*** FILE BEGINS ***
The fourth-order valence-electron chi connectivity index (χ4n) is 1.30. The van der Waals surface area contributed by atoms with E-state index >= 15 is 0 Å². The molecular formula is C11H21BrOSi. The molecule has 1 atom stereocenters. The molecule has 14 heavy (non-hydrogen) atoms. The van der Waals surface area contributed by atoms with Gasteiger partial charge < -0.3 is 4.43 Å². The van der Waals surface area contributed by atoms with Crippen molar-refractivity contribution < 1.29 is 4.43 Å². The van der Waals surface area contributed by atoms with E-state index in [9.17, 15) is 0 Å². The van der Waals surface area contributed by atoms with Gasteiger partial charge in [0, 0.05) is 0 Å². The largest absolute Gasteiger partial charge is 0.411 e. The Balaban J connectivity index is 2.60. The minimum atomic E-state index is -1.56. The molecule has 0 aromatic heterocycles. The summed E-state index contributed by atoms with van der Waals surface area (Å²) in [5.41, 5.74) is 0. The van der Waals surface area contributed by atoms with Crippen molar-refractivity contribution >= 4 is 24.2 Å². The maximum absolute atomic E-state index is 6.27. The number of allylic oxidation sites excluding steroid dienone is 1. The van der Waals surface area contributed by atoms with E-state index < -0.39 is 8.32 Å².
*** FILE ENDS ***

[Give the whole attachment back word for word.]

The fourth-order valence-electron chi connectivity index (χ4n) is 1.30. The van der Waals surface area contributed by atoms with E-state index >= 15 is 0 Å². The molecular formula is C11H21BrOSi. The molecule has 1 atom stereocenters. The molecule has 14 heavy (non-hydrogen) atoms. The van der Waals surface area contributed by atoms with Gasteiger partial charge < -0.3 is 4.43 Å². The van der Waals surface area contributed by atoms with Crippen molar-refractivity contribution < 1.29 is 4.43 Å². The van der Waals surface area contributed by atoms with E-state index in [9.17, 15) is 0 Å². The van der Waals surface area contributed by atoms with Gasteiger partial charge in [0, 0.05) is 0 Å². The largest absolute Gasteiger partial charge is 0.411 e. The Balaban J connectivity index is 2.60. The minimum atomic E-state index is -1.56. The molecule has 0 aromatic heterocycles. The summed E-state index contributed by atoms with van der Waals surface area (Å²) in [5.41, 5.74) is 0. The van der Waals surface area contributed by atoms with Crippen molar-refractivity contribution >= 4 is 24.2 Å². The maximum absolute atomic E-state index is 6.27. The number of allylic oxidation sites excluding steroid dienone is 1. The van der Waals surface area contributed by atoms with E-state index < -0.39 is 8.32 Å².